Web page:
Despite today’s anti-Russian frenzy in the British media here, and here, and here, and here, and here, and here, to give a few examples, at least one UK citizen has demonstrated he has an ounce of wit, commenting in the Telegraph, “Better leave the bear alone and get busy with that cunning fox (Saakashvili). I have an impression every word of his is a lie. The whole day he’s been claimin’ his troops pulled out of Ossetia and now even Sky News reported seeing many Georgean troops around Ossetian capital ready to strike. I presume that’s their usual tactics – hit & run.”
Couldn’t agree more.
In order to offer some kind of counter to the media spin, here’s a transcript of an interview between Wolf Blitzer and Alexander Darchiev, Russian charge d’affairs in Washington, on last night’s CNN Late Edition:
BLITZER: Mr. Darchiev, thanks very much for joining us. Why is your government, your country’s military attacking targets in Tbilisi, the capital of Georgia? Mr. Darchiev, I don’t know if you can hear me
DARCHIEV: Yeah, I can hear you, and so what actually is going on on the ground, yeah, I can hear you. What’s actually going on the ground is precision strikes against military infrastructure in order to prevent Georgian aircraft and military attack on our peacekeepers.
BLITZER: Let me interrupt, Mr. Darchiev, but I’m not exactly clear. What do targets inside Tbilisi, which is relatively far away from the front lines in this battle — what do targets in Tbilisi have to do with what’s going on in Ossetia?
DARCHIEV: There is a military airfield there, so what we’re actually doing is we are striking against legitimate military targets in order to prevent Georgian aircraft and military attack our peacekeepers.
BLITZER: The Bush administration is not very happy with what Russia is doing right now, with what the prime minister, Mr. Putin is doing, or the president, Medvedev, is doing. The deputy national security adviser to President Bush issued a statement in Beijing today, and I’m going to play it for you. Listen to this.
Let me read it to you. “We have made it clear to the Russians that if the disproportionate and dangerous escalation on the Russian side continues, that this will have a significant long-term impact on U.S.-Russian relations.”
How worried are you right now, Mr. Darchiev, that this could have an enormous impact on the future of U.S. and indeed western relations with Russia?
DARCHIEV: You know, yes, what actually is going on so we are trying to enforce the adventurous Georgian leadership to peace, and the best thing our American partners could do is to tell Mr. Saakashvili, to tell him quite clearly that he could not prevail militarily, that he should be held accountable for the barbaric and treacherous attack on innocent civilians in South Ossetia, that he should be held accountable for the aggression against South Ossetia.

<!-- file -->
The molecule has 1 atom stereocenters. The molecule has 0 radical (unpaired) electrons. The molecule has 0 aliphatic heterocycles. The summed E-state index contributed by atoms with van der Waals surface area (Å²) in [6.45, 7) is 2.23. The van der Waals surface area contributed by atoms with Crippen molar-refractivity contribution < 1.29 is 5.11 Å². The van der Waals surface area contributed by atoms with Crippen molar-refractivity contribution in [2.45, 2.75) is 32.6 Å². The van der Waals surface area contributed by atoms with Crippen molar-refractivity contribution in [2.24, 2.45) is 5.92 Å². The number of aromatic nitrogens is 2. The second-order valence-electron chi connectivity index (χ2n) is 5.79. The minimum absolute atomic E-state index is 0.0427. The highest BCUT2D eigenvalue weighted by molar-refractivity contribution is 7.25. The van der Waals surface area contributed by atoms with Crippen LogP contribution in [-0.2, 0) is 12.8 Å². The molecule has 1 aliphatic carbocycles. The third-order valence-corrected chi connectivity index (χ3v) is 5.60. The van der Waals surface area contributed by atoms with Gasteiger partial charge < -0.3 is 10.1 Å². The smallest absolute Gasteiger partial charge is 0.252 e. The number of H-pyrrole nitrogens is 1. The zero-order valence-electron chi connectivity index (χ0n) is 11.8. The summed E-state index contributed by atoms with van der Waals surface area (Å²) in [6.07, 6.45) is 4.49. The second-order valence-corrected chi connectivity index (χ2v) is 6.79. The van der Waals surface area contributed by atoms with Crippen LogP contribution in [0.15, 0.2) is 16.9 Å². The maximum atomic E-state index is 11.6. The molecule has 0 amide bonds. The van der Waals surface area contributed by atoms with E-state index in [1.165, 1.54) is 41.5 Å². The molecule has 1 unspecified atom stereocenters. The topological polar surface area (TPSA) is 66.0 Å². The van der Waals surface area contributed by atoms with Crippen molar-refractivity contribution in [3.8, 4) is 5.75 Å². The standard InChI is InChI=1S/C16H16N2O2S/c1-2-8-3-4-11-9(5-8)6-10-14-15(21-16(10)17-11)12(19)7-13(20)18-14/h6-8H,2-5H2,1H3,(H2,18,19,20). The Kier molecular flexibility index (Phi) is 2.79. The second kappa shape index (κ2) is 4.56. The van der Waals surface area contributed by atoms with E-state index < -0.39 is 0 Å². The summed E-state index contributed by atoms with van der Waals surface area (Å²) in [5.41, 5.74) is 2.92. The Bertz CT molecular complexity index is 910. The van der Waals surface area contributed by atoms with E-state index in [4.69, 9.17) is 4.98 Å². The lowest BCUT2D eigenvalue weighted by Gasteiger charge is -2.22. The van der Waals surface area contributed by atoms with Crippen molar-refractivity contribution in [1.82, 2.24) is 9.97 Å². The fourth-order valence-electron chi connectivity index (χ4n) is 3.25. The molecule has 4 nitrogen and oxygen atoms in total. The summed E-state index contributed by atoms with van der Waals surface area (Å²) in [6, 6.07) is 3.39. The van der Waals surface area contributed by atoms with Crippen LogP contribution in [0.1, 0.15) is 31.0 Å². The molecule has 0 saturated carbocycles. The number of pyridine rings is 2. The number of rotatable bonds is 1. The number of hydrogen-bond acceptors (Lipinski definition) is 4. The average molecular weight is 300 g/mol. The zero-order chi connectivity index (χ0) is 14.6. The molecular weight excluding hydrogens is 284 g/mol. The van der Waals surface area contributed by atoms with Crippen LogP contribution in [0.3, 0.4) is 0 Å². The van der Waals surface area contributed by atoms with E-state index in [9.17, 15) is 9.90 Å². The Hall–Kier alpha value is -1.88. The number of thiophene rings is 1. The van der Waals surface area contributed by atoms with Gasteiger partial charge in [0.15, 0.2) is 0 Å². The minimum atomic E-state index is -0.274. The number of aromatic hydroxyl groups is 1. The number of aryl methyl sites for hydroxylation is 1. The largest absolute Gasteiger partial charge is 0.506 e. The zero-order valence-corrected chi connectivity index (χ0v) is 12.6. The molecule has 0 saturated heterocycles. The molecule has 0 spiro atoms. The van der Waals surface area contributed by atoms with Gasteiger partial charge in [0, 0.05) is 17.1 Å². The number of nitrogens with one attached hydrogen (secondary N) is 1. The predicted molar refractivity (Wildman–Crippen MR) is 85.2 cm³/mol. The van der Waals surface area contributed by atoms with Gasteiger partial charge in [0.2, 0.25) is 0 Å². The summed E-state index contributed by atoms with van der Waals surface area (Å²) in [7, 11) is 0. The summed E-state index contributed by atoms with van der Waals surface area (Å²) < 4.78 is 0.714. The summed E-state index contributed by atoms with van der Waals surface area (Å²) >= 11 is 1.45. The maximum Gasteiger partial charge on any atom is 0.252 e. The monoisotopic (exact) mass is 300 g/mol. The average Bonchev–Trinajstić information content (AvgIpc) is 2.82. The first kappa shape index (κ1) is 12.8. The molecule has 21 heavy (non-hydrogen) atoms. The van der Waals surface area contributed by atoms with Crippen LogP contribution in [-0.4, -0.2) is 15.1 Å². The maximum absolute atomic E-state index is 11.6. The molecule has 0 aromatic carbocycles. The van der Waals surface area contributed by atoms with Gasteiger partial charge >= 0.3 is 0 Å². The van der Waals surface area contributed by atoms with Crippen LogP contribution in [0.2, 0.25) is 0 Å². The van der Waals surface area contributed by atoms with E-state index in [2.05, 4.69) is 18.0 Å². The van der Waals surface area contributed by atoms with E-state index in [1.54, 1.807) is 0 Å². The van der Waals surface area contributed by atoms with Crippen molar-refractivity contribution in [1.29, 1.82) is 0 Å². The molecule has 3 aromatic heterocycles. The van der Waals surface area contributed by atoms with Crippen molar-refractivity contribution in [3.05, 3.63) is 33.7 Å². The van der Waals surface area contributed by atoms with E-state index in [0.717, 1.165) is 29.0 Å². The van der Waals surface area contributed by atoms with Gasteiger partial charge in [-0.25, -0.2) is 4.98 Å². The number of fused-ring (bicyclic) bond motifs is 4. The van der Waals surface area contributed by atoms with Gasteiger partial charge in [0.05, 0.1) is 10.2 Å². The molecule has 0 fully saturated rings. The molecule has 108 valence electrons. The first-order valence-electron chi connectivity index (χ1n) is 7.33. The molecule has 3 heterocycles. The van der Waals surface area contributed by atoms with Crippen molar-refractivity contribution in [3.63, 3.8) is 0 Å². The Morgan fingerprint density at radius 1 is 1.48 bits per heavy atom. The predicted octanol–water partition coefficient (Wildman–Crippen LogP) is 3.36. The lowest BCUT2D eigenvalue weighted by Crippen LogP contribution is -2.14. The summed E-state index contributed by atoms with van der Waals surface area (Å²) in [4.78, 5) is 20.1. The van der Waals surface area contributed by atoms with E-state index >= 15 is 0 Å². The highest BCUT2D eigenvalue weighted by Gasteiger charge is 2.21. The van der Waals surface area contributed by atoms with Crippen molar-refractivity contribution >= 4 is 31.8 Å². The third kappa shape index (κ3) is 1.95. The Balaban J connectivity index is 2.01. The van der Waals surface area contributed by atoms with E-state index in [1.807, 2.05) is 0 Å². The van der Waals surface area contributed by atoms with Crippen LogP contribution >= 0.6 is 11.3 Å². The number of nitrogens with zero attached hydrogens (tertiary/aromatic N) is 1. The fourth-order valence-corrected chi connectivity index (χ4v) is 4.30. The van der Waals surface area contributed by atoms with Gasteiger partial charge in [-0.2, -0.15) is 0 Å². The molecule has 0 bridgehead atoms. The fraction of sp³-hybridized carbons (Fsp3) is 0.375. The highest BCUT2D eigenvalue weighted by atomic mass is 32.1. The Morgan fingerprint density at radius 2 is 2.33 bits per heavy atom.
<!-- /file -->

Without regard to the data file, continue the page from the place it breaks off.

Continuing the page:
And the best thing he could do right now is to unconditionally, I repeat, unconditionally withdraw his troops and sign a legally binding agreement with Ossetians on non use of force. In no ways do we have plans to invade Georgia. Again, our goal is to force adventurous Georgian leadership to peace.
BLITZER: But don’t you recognise Ossetia as part of the territorial integrity of Georgia, because the rest of the world does?
DARCHIEV: You know, what happened on August 7th, I mean, the aggression and indiscriminate shelling of residential neighborhoods of Tskhinvali. You know, Tskhinvali itself is completely ruined. There’s 20,000 refugees, there are more than 2,000 civilians killed. There are credible reports that Georgian special forces were throwing grenades into the shelters where women and children were hiding; wounded civilians including little kids and peacekeepers were finished off by gunshots and bayonets.
In this circumstances, in this aggression, there should be no talk of South Ossetia remaining in Georgia. You know, the people there have voted several times for their independence, you know, and after what happened, after that aggression I think there should be no further talk for South Ossetia being part of Georgia.
BLITZER: So you’re saying it’s now what, part of Russia?
DARCHIEV: We’re not saying that. That’s the people for South Ossetia to decide, you know.
BLITZER: What about — there’s word now that Ukraine, another strong ally of the United States like Georgia, is siding with Georgia against Russia and in fact taking military action and blockades involving Russian vessels. What’s your reaction to that?
DARCHIEV: I think it’s a very unfortunate development, and I just want to make it quite clear this is not a naval blockade. We want to be sure no military equipment from abroad is being shipped abroad from the zone of conflict by sea. And again, what’s going on, on the ground in South Ossetia, is a peace enforcement. We want to force the Georgian leadership to peace, and what we see right now on the ground is that Georgian troops not withdrawing but regrouping, including heavy armor and increased attacks on Tskhinvali. Mass mobilisation is still under way.
BLITZER: So I take it, Mr. Darchiev, you’re in no mood for a cease-fire, a return to the status quo any and to what existed a few days ago?
DARCHIEV: You know, what is right now, and with every day passed, what should be done first for — and the best thing that Mr. Saakashvili can do, that he should unconditionally withdraw his troops, right now. And the sooner — and the sooner he does it, the better.
BLITZER: All right, Mr. Darchiev, we’ll — we’re going to leave it right there, Alexander Darchiev, the charge at the Russian Embassy here in Washington.